Congregational Song | Choral | VocalSolos | Children | Instrumental | Handbell | Organ & Keyboard | Video

  Selah helps successful church musicians

Music in Worship is Selah's occasional newsletter for church musicians, with interviews and helpful articles for choir directors, organists, and leaders of congregational song.

Pastoral Viewpoint
Contemporary vs. Traditional
Gracia Grindal

"Contemporary" vs. "traditional." With these standards flying, many a congregation has descended into paths of unrighteousness. These battle lines, however, are usually not drawn very helpfully. Usually the "traditional" worship that wearies those people who want something "contemporary" is set to music from the last decades, usually, as in the Lutheran Book of Worship (1978), in a neo-Renaissance musical style. The musical style of what is known as "contemporary" is usually folk-which feels more familiar and "older" to most people. The addition of drums, synthesizers, and saxophones simply brings the quality of sound up to date. One could play any melody using these instruments, and it would sound contemporary, though not "modern." Truly "modern" music-like that of Schoenberg and John Cage-has no appeal at all in worship, except to the most esoteric aesthetics.

What some, especially Lutherans, are feeling is that their liturgical music has not worn well, and thus, in these parts more notably, they are looking for other forms and styles of worship. Those churches who do begin using "contemporary" worship report increased attendance, something that causes them to conclude they have made a right decision.

On the whole I would agree. I do, however, have two caveats against "contemporary" worship.

1) The congregation should make a clear distinction between the "form" and "style" of worship. Worship services are usually created with some reference, even if only an emotional one, to a venerable form. Even the free Christian prayer service-which has long been a service of those who would return to the "Upper Room" experience of the apostles-has a recognizable form of hymns, readings, confessions, testimony, and prayer. Those planning such services should be explicitly aware of those forms when they recreate services.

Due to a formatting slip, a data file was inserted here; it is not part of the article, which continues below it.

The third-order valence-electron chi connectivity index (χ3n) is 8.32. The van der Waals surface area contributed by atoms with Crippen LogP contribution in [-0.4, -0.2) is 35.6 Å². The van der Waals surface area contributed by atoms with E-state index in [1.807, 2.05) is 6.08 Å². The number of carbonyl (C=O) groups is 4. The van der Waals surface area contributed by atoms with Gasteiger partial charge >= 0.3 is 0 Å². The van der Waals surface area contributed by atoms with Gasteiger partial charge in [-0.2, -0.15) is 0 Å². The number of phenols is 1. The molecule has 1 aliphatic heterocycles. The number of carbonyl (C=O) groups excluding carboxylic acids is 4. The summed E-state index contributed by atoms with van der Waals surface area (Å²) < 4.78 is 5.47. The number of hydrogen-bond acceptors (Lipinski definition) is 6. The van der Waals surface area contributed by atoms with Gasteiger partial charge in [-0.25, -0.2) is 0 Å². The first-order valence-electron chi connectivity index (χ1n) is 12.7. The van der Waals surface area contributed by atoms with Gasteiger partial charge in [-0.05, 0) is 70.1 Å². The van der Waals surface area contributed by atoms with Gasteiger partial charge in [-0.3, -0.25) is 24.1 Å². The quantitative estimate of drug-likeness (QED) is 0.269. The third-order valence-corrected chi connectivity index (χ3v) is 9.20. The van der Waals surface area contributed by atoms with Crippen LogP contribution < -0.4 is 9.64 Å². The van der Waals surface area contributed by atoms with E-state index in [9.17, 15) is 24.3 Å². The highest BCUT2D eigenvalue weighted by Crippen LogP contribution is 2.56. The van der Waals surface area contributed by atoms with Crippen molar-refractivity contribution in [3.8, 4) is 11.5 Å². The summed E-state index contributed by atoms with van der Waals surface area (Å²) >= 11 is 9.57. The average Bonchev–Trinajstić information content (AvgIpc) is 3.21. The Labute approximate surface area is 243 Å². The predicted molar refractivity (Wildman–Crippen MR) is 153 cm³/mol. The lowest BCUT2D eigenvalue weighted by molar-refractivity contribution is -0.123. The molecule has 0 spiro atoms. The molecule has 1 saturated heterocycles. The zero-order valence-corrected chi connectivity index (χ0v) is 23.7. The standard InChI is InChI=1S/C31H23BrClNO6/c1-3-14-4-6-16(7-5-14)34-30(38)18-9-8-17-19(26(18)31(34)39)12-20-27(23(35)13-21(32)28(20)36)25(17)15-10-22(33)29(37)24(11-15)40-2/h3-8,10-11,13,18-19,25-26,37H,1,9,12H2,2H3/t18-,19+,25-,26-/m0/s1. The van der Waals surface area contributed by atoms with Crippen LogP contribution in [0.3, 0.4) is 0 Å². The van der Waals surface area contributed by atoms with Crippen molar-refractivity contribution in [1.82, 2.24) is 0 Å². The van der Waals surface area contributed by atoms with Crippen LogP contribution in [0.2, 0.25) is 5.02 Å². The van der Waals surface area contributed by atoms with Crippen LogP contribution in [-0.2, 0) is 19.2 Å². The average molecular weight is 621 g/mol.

2) As one who loves to sing old familiar hymns and songs, I dislike it intensely when I attend a worship service with all the electronic possibilities of a sound studio and find myself having to sing only the music of the composer of the "contemporary" liturgy. I like the eclectic mix of tunes and texts from the entirety of the Christian tradition, and I like them mixed in a service-from Bach to rock, I say synechdocally, but mean the whole range of church music we have-in time and place.

While the composer might prefer to have the Ordinary of the Mass from the pen of one composer, I, as a follower of Martin Luther, think his Deutsche Messe provides a helpful guide. I much prefer using suitable hymns for the Ordinary, especially in these days when we sing fewer hymns and more liturgy during the service. The most pervasive principle of worship these days is that liturgy is the work of the people. Unless they are asked to sing music they know and can sing, they will become observers again, and we'll be right back where we started. Keep the song of the people alive!

Gracia Grindal

Gracia Grindal is a teacher of preachers at Luther Seminary in St. Paul, Minn. She is also a writer of hymn texts, many of which appear in numerous contemporary hymnals.


Your comments and suggestions are always welcome. Please e-mail us your thoughts.

What's New | Music in Worship | About Selah | Composers & Authors | Licensing
Customer Service | Ordering | Legal Stuff

© 2011 Selah Publishing Co., Inc., Pittsburgh, Pa., 15227.